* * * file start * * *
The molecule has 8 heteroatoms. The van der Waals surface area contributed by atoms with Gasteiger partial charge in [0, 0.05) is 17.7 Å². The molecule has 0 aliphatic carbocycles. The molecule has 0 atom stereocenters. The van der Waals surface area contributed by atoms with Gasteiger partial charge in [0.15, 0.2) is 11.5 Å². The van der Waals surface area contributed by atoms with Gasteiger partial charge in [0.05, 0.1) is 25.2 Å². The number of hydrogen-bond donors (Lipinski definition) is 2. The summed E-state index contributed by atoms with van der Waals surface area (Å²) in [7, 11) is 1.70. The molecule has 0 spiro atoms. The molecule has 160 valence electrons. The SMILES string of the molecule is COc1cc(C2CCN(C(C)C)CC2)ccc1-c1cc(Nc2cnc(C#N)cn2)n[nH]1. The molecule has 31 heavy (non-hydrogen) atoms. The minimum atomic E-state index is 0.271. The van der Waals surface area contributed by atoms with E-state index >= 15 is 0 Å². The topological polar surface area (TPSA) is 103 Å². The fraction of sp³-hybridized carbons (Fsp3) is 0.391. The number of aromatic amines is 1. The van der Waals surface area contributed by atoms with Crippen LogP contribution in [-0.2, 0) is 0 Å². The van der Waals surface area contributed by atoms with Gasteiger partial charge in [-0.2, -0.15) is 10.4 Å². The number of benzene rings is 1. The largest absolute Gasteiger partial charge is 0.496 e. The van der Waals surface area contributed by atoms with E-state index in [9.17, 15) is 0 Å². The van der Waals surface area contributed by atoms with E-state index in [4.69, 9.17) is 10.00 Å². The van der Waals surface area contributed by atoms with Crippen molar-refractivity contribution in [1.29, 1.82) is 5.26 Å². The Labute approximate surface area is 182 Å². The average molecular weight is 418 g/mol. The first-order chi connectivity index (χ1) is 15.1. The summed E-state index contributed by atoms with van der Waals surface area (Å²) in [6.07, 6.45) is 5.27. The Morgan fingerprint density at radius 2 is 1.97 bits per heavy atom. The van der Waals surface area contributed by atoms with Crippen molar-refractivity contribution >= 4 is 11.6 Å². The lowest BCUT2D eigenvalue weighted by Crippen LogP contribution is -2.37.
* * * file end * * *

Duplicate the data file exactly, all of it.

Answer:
The molecule has 8 heteroatoms. The van der Waals surface area contributed by atoms with Gasteiger partial charge in [0, 0.05) is 17.7 Å². The molecule has 0 aliphatic carbocycles. The molecule has 0 atom stereocenters. The van der Waals surface area contributed by atoms with Gasteiger partial charge in [0.15, 0.2) is 11.5 Å². The van der Waals surface area contributed by atoms with Gasteiger partial charge in [0.05, 0.1) is 25.2 Å². The number of hydrogen-bond donors (Lipinski definition) is 2. The summed E-state index contributed by atoms with van der Waals surface area (Å²) in [7, 11) is 1.70. The molecule has 0 spiro atoms. The molecule has 160 valence electrons. The SMILES string of the molecule is COc1cc(C2CCN(C(C)C)CC2)ccc1-c1cc(Nc2cnc(C#N)cn2)n[nH]1. The molecule has 31 heavy (non-hydrogen) atoms. The minimum atomic E-state index is 0.271. The van der Waals surface area contributed by atoms with E-state index >= 15 is 0 Å². The topological polar surface area (TPSA) is 103 Å². The fraction of sp³-hybridized carbons (Fsp3) is 0.391. The number of aromatic amines is 1. The van der Waals surface area contributed by atoms with Crippen LogP contribution in [-0.2, 0) is 0 Å². The van der Waals surface area contributed by atoms with Gasteiger partial charge in [-0.2, -0.15) is 10.4 Å². The number of benzene rings is 1. The largest absolute Gasteiger partial charge is 0.496 e. The van der Waals surface area contributed by atoms with E-state index in [9.17, 15) is 0 Å². The van der Waals surface area contributed by atoms with E-state index in [4.69, 9.17) is 10.00 Å². The van der Waals surface area contributed by atoms with Crippen molar-refractivity contribution in [1.29, 1.82) is 5.26 Å². The Labute approximate surface area is 182 Å². The average molecular weight is 418 g/mol. The first-order chi connectivity index (χ1) is 15.1. The summed E-state index contributed by atoms with van der Waals surface area (Å²) in [6.07, 6.45) is 5.27. The Morgan fingerprint density at radius 2 is 1.97 bits per heavy atom. The van der Waals surface area contributed by atoms with Crippen molar-refractivity contribution >= 4 is 11.6 Å². The lowest BCUT2D eigenvalue weighted by Crippen LogP contribution is -2.37.